Religious cult member convicted but viewed as victim of cult leader
ReligionNewsBlog.com • Tuesday November 18, 2008
Woman pleads no contest in case of decomposing body; both sides say she’s a victim
MAUSTON — A woman charged with helping to hide a corpse in her Necedah home is also a victim of the man who is charged with directing that failed resurrection, lawyers for both the prosecution and defense said Monday.
“We do regard (Tammy Lewis), at least in part, as a victim of this cult activity,” said Juneau County District Attorney Scott Southworth.
Southworth’s comment followed a plea and sentencing hearing in Juneau County Circuit Court in which Lewis entered into a deferred prosecution agreement for five of the six charges against her.
Lewis, 36, remains charged with two counts of causing mental harm to a child and one count of hiding a corpse, all felonies. She also remains charged with two counts of misdemeanor theft, both charges related to money taken from the dead woman’s bank accounts. Lewis pleaded no contest and was found guilty on Monday to one count of obstructing a police officer.
Alan Bushey, 58, of Necedah, the leader of Lewis’ church, is accused of telling Lewis to house the body of Alvina Middlesworth, in Lewis’ Shrine Road home, and claimed that the body could be returned to life by belief and prayer.
Under terms of Lewis’ two-year agreement, she could avoid prosecution for the five charges remaining against her if she cooperates with authorities in the prosecution of Bushey.
Lewis kept the dead 90-year-old woman’s body for about two months propped up on a toilet in the only bathroom of the home she shared with her two children, who were allegedly told it was their fault Middlesworth did not return to life.
Bushey was the “ringleader” and “cult leader” who bears chief responsibility for the illegal acts, Southworth said.
“She (Lewis) was a victim in this matter also,” said Daniel Berkos, Lewis’ lawyer.
Woman Convicted in Toilet Corpse Case
MAUSTON, Wis. (AP) — A woman accused of helping her religious leader hide a decaying corpse on her toilet so they could continue collecting her Social Security was convicted of a misdemeanor in a deal for her to testify against the leader, a prosecutor said Monday.
Tammy Lewis, 36, of Necedah, pleaded no contest to obstructing a police officer and fined $350 in a plea bargain that defers prosecution of more serious charges. Juneau County Circuit John Roemer ordered her to pay the fine within 60 days or serve a seven-day jail sentence.
Lewis and Alan Bushey, 58, were accused of hiding 90-year-old Magdeline Alvina Middlesworth’s body on a toilet in Lewis’ home after she died in March. Investigators said Middlesworth and Lewis were members of a religious sect Bushey led called the Order of the Divine Will.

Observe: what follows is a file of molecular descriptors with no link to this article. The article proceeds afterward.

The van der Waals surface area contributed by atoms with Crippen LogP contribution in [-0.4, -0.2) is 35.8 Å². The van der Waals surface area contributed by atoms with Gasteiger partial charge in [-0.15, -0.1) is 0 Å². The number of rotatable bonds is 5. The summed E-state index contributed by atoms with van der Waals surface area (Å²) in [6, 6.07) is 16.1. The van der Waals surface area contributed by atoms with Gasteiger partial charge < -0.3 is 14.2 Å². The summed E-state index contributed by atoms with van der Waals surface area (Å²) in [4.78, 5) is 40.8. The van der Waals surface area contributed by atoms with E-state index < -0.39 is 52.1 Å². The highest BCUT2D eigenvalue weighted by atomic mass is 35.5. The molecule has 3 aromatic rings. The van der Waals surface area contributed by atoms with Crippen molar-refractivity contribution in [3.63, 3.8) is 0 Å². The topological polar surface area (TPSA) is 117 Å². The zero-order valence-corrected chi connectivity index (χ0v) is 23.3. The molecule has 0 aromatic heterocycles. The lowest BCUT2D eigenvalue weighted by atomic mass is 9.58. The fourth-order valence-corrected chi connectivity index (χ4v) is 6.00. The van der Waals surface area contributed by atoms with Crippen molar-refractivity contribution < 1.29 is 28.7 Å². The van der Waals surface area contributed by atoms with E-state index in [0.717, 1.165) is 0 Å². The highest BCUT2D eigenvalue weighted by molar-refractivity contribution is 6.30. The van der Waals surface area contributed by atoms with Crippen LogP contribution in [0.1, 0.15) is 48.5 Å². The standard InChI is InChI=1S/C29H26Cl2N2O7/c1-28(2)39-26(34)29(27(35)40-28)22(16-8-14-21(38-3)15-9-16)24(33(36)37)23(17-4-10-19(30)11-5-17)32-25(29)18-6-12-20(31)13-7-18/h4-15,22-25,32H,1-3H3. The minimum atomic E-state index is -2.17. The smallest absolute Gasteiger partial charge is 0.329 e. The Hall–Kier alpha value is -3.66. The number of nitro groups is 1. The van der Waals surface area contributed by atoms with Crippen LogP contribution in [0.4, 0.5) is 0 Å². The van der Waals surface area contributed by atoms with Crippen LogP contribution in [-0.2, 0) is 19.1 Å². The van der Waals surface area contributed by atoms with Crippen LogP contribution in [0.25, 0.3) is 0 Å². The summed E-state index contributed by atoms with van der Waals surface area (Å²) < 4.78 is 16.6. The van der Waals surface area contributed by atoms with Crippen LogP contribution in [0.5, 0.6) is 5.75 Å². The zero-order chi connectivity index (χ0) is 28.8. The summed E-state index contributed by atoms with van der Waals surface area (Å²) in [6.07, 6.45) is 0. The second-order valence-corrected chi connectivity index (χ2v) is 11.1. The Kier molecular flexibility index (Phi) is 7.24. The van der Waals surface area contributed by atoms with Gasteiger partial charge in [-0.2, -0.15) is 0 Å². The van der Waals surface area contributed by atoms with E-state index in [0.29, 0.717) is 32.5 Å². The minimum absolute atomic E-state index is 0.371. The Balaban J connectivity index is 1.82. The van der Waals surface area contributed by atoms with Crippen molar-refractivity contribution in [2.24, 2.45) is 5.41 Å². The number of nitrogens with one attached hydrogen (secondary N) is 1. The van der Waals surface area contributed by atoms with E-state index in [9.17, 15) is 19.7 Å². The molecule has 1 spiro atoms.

Bushey told Lewis that God would revive Middlesworth, who friends and family said was from Washington state, investigators said.
Lewis in May initially told a sheriff’s deputy that Middlesworth was on vacation.
The deputy later discovered the elderly woman’s rotting body in Lewis’ stench-filled home.
She also told authorities she was Middlesworth’s power of attorney, and the older woman used all of her money to support their six-member religious group. Investigators believe Middlesworth’s Social Security and annuity checks totaling nearly $3,000 were deposited after her death into a bank account she shared with Lewis.
As part of Lewis’ plea deal, five other charges, including three felony counts of hiding a corpse and causing mental harm to a child, will be dismissed in two years if she cooperates with prosecutors and follows other court orders involving her children, District Attorney Scott Southworth said.
“We view her as a victim as well of Alan Bushey,” Southworth said. “We also understand the power, the mental power, that Alan Bushey was exercising over her, the coercion he was exerting over her.”
A deferred prosecution agreement calls for Lewis to continue to receive mental health treatment and testify against Bushey in a trial set to begin in April, the prosecutor said.
She and her two children, now ages 12 and 15, will be witnesses in the trial, he said.
Lewis’ son told detectives Bushey told him demons were destroying Middlesworth’s appearance as she decayed in the bathroom to make it look like she wouldn’t rise from the dead, the criminal complaint said.
The attorney said he didn’t know whether Lewis believed that praying would bring Middlesworth back to life. But Bushey had convinced her to follow whatever he said to do, Berkos said.
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